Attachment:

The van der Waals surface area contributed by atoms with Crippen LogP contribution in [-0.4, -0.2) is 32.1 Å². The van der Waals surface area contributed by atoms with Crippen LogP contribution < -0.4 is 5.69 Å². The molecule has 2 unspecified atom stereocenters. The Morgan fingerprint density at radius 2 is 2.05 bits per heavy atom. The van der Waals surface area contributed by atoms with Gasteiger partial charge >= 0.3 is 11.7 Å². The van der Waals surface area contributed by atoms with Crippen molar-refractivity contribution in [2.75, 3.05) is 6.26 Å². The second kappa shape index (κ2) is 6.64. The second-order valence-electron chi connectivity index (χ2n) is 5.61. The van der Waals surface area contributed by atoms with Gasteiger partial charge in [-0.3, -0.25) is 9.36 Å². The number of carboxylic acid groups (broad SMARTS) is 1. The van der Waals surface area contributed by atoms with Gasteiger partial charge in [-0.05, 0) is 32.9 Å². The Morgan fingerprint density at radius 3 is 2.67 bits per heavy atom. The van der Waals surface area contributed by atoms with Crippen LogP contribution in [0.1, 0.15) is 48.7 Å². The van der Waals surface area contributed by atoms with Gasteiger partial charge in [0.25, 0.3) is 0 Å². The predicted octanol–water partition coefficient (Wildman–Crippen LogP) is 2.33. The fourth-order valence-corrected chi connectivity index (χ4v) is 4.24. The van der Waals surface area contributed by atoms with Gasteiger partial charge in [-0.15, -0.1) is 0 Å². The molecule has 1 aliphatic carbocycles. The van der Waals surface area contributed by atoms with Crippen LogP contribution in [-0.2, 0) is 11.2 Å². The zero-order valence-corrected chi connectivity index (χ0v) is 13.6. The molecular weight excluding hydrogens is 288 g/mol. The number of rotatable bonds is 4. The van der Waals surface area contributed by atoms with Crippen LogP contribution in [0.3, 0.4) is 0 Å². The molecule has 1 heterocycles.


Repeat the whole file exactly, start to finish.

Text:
The van der Waals surface area contributed by atoms with Crippen LogP contribution in [-0.4, -0.2) is 32.1 Å². The van der Waals surface area contributed by atoms with Crippen LogP contribution < -0.4 is 5.69 Å². The molecule has 2 unspecified atom stereocenters. The Morgan fingerprint density at radius 2 is 2.05 bits per heavy atom. The van der Waals surface area contributed by atoms with Gasteiger partial charge >= 0.3 is 11.7 Å². The van der Waals surface area contributed by atoms with Crippen molar-refractivity contribution in [2.75, 3.05) is 6.26 Å². The second kappa shape index (κ2) is 6.64. The second-order valence-electron chi connectivity index (χ2n) is 5.61. The van der Waals surface area contributed by atoms with Gasteiger partial charge in [-0.3, -0.25) is 9.36 Å². The number of carboxylic acid groups (broad SMARTS) is 1. The van der Waals surface area contributed by atoms with Gasteiger partial charge in [-0.05, 0) is 32.9 Å². The Morgan fingerprint density at radius 3 is 2.67 bits per heavy atom. The van der Waals surface area contributed by atoms with Crippen LogP contribution in [0.1, 0.15) is 48.7 Å². The van der Waals surface area contributed by atoms with Gasteiger partial charge in [0.25, 0.3) is 0 Å². The predicted octanol–water partition coefficient (Wildman–Crippen LogP) is 2.33. The fourth-order valence-corrected chi connectivity index (χ4v) is 4.24. The van der Waals surface area contributed by atoms with Gasteiger partial charge in [-0.15, -0.1) is 0 Å². The molecule has 1 aliphatic carbocycles. The van der Waals surface area contributed by atoms with Crippen LogP contribution in [-0.2, 0) is 11.2 Å². The zero-order valence-corrected chi connectivity index (χ0v) is 13.6. The molecular weight excluding hydrogens is 288 g/mol. The number of rotatable bonds is 4. The van der Waals surface area contributed by atoms with Crippen LogP contribution in [0.3, 0.4) is 0 Å². The molecule has 1 heterocycles.